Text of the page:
I am really happy of your hard work for us (Vanni peoples). Graphic is wonderful idea. Easy to understand the problem everyone. Every single line telling lots of Tamil people`s storey in Vanni war. Such a great research that you have made about the Tamil people who originated from Vanni. You have carefully done this research and state the truth. There are lot of Antoni are still living in Vanni but nobody analyse their problems like you. As a Tamil women i am great full to you. Your friend Lindsay Pollock really very good artist. Perfect work Lindsay every picture telling real storey. This graphic novel is one of the evidence for our war life. Thank you so much for the wonderful work Dixie and Lindsay. Keep going. Anonymous. Young Tamil survivor of the war. London.
This is a wonderful project. Terrible war crimes and crimes against humanity were committed by Sri Lankan government forces at the end of the Sri Lankan civil war. The men who are responsible for those crimes are still in power. This has been said before, but it is worth repeating: Without justice there can be no peace, and without truth there can be no justice. This book will, I believe, be a vital part of that truth-telling. It deserves all our support. Callum Macrae. Journalist and Film-maker. Director: Sri Lanka’s Killing Fields
I am happy to see an emotional yet honest publication that gives an insight into Vanni. Thank you for such a meaningful and in-depth creation. Lindsay’s illustrations complement the text perfectly and emphasize the need for awareness of the massacre that occurred in 2009 in Sri Lanka. I hope this piece of work will open the eyes of the international community and to bring justice for the people who lost their lives in this war. Vanni Kumar. Survivor of the Sri Lankan Conflict. London
Risks and challenges Learn about accountability on Kickstarter
Sensitivity and impartiality are fundamental to this project. Working with survivors of a horrific conflict requires considerable ethical consideration as this is an extremely vulnerable study group. We are therefore working in close conjunction with the ethics department of the University of Sussex to build a comprehensive framework that allow us to proceed with the research needed to make the book but with the constant vigilance of professional researchers, under an ethical framework.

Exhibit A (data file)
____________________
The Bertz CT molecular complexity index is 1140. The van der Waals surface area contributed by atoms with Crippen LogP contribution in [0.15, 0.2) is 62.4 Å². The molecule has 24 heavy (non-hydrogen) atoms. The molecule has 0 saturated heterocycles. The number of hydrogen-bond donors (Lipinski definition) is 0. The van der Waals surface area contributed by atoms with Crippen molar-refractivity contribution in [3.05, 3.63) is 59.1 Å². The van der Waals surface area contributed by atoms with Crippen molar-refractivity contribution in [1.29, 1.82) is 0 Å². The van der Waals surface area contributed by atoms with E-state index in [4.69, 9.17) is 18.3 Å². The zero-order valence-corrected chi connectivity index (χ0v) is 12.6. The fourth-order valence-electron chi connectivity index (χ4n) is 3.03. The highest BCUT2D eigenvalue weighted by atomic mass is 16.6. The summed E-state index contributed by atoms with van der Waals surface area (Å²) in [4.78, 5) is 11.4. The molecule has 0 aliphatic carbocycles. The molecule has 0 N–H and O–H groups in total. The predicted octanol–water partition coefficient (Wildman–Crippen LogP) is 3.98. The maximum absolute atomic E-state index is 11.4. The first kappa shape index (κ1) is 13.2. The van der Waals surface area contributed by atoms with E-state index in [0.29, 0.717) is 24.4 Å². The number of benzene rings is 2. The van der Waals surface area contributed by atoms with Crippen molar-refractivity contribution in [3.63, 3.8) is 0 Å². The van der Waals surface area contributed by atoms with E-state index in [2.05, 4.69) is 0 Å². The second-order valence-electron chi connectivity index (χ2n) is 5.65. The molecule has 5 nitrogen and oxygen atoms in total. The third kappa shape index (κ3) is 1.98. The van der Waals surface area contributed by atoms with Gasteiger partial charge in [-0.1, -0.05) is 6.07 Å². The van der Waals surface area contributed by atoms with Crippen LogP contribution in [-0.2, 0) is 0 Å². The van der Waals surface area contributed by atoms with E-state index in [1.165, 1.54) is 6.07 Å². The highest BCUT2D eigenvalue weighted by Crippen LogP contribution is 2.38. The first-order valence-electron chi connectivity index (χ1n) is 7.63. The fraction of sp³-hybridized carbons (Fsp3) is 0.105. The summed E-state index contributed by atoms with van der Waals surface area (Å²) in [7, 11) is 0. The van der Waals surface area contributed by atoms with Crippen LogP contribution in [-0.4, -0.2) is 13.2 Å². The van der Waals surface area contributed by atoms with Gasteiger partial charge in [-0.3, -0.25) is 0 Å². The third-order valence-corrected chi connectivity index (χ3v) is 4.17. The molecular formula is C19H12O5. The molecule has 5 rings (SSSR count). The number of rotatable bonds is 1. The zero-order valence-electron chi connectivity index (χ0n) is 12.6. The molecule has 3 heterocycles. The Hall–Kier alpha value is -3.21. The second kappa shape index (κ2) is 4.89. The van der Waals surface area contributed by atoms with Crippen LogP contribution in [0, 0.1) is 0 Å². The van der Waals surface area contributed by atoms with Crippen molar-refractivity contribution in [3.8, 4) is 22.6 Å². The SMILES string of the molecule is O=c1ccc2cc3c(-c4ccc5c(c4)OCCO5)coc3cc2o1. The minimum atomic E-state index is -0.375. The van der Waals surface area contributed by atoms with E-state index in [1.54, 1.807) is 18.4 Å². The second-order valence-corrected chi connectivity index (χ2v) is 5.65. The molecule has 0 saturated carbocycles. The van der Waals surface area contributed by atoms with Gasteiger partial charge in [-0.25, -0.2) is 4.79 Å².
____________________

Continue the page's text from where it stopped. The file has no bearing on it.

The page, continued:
Designing and implementing this project using new media techniques has potential hurdles. We found, for example, on launching the preview site that some older Internet browsers would not support some of the embedded files, especially film clips. This is a hurdle that we are working out how to avoid as it would hamper the distribution of the project if only people with modern software were able to interact with all of the project online.
The illustrations are produced by hand and are extremely labour intensive. Keeping up with deadlines of illustrations as the story grows and takes shape will be a challenge for Lindsay and also for me to not change my mind too often and ask him to re-draw too many illustrations!
The photographs and illustrations sent out to backers will be mailed in hard backed envelopes to avoid any damage. The limited edition photographs of the higher donations will be sent in cardboard tubes to fully protect the prints.